As it gears up to assume the EU presidency in July, the German government is getting input from a hard-working committee of experts that was assembled to help it develop and implement a sustainable finance strategy.
The Sustainable Finance-Beirat, as it is known, delivered its interim report in early March. A consultation on the report closed yesterday, after the initial deadline was extended due to the COVID-19 pandemic, while the final report is still expected for this autumn.
“We were told from the beginning to deliver the first results of our work because Germany will want to present them to the EU members and to promote regulations at the EU level on sustainable finance,” Karin Bassler, managing director of the working group for church investors in the German Protestant Church (AKI) and member of the Beirat, told IPE.
She said the committee, with members and observers with different roles, was an “innovative instrument” and that its composition has had a positive impact on the work it has done.
The committee, which was established by the ministry of finance and the environment, and coordinates closely with the ministry for economic affairs, includes representatives of the financial industry, the real economy, civil society and science.
Silke Stremlau, member of the management board at Hannoversche Kassen, a multi-entity group including occupational pension providers, is also on the committee, and said: “In Germany we have a very heterogeneous market with strong lobbyists, and the committee has to fight to stop the lobbyists and to advise the government.”
Stremlau hopes that the government will listen to the knowledge of the experts instead of to the lobbyists because the finance industry is in some respect ahead of the curve.
“For example, we demand a CO2 price that has a function of guidance and the internalisation of external costs,” she said. ”We need real prices for products and I hope that the politicians will be brave so that the market can also adequately react.”
For some, the virus outbreak is an opportunity to remind the government to align stimulus programmes for the economy to climate targets and the United Nations’ Sustainable Development Goals.
“I hope that COVID-19 has a catalyst function to accelerate the reorganisation of the economy and to connect the rescue packages with climate and sustainability goals on both the national and the EU level,” Bassler said.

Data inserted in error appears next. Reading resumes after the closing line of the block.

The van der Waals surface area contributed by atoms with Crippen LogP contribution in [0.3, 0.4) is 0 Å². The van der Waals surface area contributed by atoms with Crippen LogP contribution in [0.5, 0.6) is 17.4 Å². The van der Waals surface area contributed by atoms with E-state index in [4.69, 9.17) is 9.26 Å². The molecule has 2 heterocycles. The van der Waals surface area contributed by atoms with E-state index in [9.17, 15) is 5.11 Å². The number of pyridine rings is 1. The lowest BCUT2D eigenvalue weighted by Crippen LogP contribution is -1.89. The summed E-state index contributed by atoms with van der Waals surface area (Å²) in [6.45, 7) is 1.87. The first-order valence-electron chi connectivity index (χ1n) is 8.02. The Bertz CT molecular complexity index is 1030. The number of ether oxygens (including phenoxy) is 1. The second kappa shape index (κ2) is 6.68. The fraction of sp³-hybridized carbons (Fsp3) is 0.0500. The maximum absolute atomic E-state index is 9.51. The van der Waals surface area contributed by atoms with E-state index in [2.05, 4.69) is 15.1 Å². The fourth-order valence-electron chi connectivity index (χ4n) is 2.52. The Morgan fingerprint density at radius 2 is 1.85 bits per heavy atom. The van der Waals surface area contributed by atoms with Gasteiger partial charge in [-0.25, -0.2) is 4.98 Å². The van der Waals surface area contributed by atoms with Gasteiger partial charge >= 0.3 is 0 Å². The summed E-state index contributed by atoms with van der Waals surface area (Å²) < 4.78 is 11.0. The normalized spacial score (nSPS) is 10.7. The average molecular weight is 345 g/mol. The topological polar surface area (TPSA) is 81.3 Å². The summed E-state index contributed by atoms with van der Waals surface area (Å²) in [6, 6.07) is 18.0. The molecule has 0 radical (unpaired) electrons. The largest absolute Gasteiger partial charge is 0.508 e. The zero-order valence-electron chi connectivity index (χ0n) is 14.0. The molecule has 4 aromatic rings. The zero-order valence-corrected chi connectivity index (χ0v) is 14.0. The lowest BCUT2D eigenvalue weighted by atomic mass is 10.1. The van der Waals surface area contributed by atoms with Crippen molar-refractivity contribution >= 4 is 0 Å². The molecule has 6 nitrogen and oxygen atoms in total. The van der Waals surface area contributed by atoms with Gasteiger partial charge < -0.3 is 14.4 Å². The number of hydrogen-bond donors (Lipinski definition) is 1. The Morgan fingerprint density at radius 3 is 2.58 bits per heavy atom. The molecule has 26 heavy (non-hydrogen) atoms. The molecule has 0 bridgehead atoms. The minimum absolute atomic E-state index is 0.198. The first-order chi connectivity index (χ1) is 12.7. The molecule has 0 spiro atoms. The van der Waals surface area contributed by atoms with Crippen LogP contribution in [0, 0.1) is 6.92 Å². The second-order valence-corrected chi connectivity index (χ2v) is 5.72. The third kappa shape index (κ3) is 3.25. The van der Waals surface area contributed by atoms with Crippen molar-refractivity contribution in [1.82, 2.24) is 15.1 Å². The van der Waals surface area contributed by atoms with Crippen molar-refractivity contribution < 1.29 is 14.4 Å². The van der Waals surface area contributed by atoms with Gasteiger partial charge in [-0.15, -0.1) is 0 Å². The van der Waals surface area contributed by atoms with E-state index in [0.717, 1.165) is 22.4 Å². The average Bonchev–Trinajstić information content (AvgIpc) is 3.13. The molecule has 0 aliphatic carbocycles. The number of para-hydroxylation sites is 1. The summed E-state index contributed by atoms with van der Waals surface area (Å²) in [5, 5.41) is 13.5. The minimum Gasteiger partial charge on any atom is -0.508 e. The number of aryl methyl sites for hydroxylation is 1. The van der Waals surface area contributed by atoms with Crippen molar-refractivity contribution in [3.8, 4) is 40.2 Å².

Thomas Jesch, managing board member of the institutional investor group Bund Institutioneller Investoren (BII), told IPE it would be difficult to put in place measures to support the economy and link those measures to environmental, social and governance (ESG) policies in a short amount of time.
“The problem is the timeline, but we cannot forget ESG policies during this time of crisis,” he added. “This is also an impulse that comes from the EU, with special emphasis on climate-related legislation,” he added.
In its interim report, the committee already suggested ways to transform the economic and financial system for the benefit of sustainability. For financial investors, it suggested providing certainty through a CO2 price, the use of science-based, forward-looking analyses and stress tests.
The committee also recommended an expansion of the range of sustainable financial products.
Jesch said: “From our point of view, capital investment must be a successful investment, for the insurance holders and for who receives the pension, and we cannot put the return against sustainability.”
Green bubble considerations
In a recent statement, the German Association of Actuaries (DAV) warned that while demand for green investments was ever growing, there was a limited supply of sustainable investment opportunities.
Guido Bader, DAV’s president and a member of the sustainable finance committee, said politicians and supervisors had to take care not to let a bubble in green investments form.
Asked about this, Bader told IPE that DAV welcomed all “serious” sustainable investment opportunities, which would include green bonds issued by federal government, federal states, municipalities or institutions such as the state-owned KfW Bank.
“Only when there is a sufficient volume of safe, long-term sustainable investments can we discuss obliging more sustainable investment from institutional investors,” he said, adding that without such a “sufficient investment universe”, the prices for sustainable investments would inevitably rise and the feared bubble would materialise.
In Stremlau’s view, companies are starting to adjust to the new environment and develop new business models as a reaction to political decisions that sometimes take too long to come, for example on the price for CO2 emissions, but also clear signals towards sustainability from the EU.
“I don’t think that there is a bubble of green products,” she said.
Jesch added: “It is always important to take in consideration the underlying project in Germany or at the EU level with SDGs and PRI criteria. The bubble of green products can happen if projects are labelled as green, but they are not green. We have to avoid a bubble through establishing strict definitions for green bonds.”
Stremlau said that pension funds focusing on long-term investments must look at trends and topics that have an impact globally, and to companies that already successfully tackle them.
“This is why I think sustainable finance is very important, because it looks at the topics of the future, the opportunities, and the risks. It is an arduous process because we don’t have all the data, but for the future, we look intensively at suitability, we invest in all asset classes and long-term,” she said.